If you’re potty for pitta and hankering after humus but never know what else to opt for at Soho’s Olive put safety first and let the expert do the ordering as the head chef compiles the best of the bunch.
Chef James Harrison compiles his picks of the Olive menu
A Middle Eastern meal wouldn’t be complete without the staples, so it’s only right that we started the night with Olive’s ever-popular Mezze Platter. Normally always a humus hound, I was surprised to find myself uncharacteristically ignoring the silky smooth, cumin-enthused blended chickpeas in favour of some seriously smoky baba ganoush. Slightly perturbed by my turncoat taste buds, I asked James what his secret is. The answer: 12 kilos of eggplant chargrilled to oblivion and turned into just two kilos of dip. That’s some serious flavour concentration!
Along with the beetroot-tinted traditional pickles and filo pastry ‘Fatima’s Fingers’, stuffed with haloumi, feta, mozzarella and fresh mint, came a medley of olives, marinated for months in herbs, spices and in oil sourced directly from Lebanon. “It looks simple, but there’s a lot of thought and work that goes into the Mezze,” said James.
Filling out the selection of starters was crunchy, crumbly Almond Falafel served with a wholesome lentil salad and whipped tahini yoghurt, and Sea Bass Pitta Pockets, glazed overnight with fresh squeezed pomegranate, chilli and honey. The highlight for me however was the Charred Quail, grilled to absolute perfection after being marinated for 12 hours with a Spanish/Portuguese dressing concocted out of chilli, cinnamon, lime juice and beer.
Having previously seen noses turned up at his rabbit terrine, James explained that the chicken alternative is designed to appease less-adventurous Hong Kong diners. He insists, however, that the traditional taste and spirit of the pie have not been compromised. In a 16-hour process, the chicken is braised and shredded, with the remaining liquid reduced down into a creamy custard before being folded back into the meat to seal in the flavour. The encasing filo pastry is dusted with cinnamon, baked, scored, souffléd and finally served. “The guys in the kitchen are always wondering why they’re behind – this is why,” laughed James.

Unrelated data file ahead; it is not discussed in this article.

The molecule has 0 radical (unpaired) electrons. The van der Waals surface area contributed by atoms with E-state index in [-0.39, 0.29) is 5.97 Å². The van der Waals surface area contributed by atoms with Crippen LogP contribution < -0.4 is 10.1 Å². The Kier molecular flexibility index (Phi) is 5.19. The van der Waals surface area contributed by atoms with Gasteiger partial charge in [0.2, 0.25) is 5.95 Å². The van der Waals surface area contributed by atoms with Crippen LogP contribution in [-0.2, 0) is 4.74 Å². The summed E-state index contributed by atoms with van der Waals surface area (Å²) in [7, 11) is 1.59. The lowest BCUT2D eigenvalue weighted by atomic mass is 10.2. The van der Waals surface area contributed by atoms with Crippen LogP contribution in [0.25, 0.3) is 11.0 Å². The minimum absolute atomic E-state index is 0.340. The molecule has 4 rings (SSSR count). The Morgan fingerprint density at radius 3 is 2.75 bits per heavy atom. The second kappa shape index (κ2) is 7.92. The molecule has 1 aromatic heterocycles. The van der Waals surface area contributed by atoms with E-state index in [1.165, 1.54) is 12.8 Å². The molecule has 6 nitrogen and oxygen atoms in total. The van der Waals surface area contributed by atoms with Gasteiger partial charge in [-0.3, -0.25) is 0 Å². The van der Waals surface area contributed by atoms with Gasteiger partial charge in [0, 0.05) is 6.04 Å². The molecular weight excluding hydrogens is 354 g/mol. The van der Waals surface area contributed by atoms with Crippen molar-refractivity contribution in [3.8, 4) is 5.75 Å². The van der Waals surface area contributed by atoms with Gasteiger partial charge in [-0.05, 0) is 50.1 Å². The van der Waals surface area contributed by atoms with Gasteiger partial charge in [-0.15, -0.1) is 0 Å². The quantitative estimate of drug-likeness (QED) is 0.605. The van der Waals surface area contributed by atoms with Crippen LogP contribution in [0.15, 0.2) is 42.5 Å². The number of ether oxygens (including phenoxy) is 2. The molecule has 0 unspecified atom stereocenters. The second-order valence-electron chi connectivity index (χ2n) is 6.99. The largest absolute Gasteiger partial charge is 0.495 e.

Despite residing in Asia for four years, I’m still not sold on the merging of sweet and savoury flavours, so the Chicken Bisteeya did not quite hit the spot for me. I can see however that – in line with James’ master plan – this Moroccan delicacy may well provide just enough difference and familiarity to appeal to local diners looking for a tentative taste of the outside world within the comfort zone of home.
The arty part comes from the Labne Sawda – that’s fermented garlic and squid ink to you and I. As weird looking as it sounds – kind of like black oil paint squeezed onto an artist’s palette – I could not get past either the appearance or the unusual umami flavour. This is perhaps something of an acquired taste however, as my more experimentally-minded date (he’s eaten eyeball tacos) couldn’t get enough, and cleaned both of our plates to perfection.